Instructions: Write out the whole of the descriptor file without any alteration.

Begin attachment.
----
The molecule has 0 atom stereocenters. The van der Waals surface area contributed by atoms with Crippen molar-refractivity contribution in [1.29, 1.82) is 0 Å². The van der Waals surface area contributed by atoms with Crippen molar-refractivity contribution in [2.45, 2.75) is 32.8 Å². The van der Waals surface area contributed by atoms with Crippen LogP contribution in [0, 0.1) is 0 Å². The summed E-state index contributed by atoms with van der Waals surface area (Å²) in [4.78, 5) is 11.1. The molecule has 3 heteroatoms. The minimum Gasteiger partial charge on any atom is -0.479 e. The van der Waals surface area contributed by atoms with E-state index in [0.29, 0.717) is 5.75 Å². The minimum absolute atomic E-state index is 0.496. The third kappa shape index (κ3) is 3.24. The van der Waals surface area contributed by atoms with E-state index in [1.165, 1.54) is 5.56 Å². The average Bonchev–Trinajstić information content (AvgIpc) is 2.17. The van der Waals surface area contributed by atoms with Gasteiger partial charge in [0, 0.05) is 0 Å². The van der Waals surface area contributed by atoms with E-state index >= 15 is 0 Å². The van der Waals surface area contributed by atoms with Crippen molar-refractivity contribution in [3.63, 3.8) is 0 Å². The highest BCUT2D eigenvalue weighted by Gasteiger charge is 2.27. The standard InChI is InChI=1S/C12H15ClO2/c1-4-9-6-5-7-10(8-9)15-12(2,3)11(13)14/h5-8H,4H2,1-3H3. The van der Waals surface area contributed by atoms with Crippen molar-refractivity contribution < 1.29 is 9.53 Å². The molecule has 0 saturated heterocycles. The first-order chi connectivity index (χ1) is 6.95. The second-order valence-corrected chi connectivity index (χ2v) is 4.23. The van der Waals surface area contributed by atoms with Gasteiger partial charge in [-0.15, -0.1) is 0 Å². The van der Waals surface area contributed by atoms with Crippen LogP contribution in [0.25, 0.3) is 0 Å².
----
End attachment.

The molecule has 0 atom stereocenters. The van der Waals surface area contributed by atoms with Crippen molar-refractivity contribution in [1.29, 1.82) is 0 Å². The van der Waals surface area contributed by atoms with Crippen molar-refractivity contribution in [2.45, 2.75) is 32.8 Å². The van der Waals surface area contributed by atoms with Crippen LogP contribution in [0, 0.1) is 0 Å². The summed E-state index contributed by atoms with van der Waals surface area (Å²) in [4.78, 5) is 11.1. The molecule has 3 heteroatoms. The minimum Gasteiger partial charge on any atom is -0.479 e. The van der Waals surface area contributed by atoms with E-state index in [0.29, 0.717) is 5.75 Å². The minimum absolute atomic E-state index is 0.496. The third kappa shape index (κ3) is 3.24. The van der Waals surface area contributed by atoms with E-state index in [1.165, 1.54) is 5.56 Å². The average Bonchev–Trinajstić information content (AvgIpc) is 2.17. The van der Waals surface area contributed by atoms with Gasteiger partial charge in [0, 0.05) is 0 Å². The van der Waals surface area contributed by atoms with E-state index >= 15 is 0 Å². The van der Waals surface area contributed by atoms with Crippen molar-refractivity contribution in [3.63, 3.8) is 0 Å². The highest BCUT2D eigenvalue weighted by Gasteiger charge is 2.27. The standard InChI is InChI=1S/C12H15ClO2/c1-4-9-6-5-7-10(8-9)15-12(2,3)11(13)14/h5-8H,4H2,1-3H3. The van der Waals surface area contributed by atoms with Crippen molar-refractivity contribution < 1.29 is 9.53 Å². The molecule has 0 saturated heterocycles. The first-order chi connectivity index (χ1) is 6.95. The second-order valence-corrected chi connectivity index (χ2v) is 4.23. The van der Waals surface area contributed by atoms with Gasteiger partial charge in [-0.15, -0.1) is 0 Å². The van der Waals surface area contributed by atoms with Crippen LogP contribution in [0.25, 0.3) is 0 Å².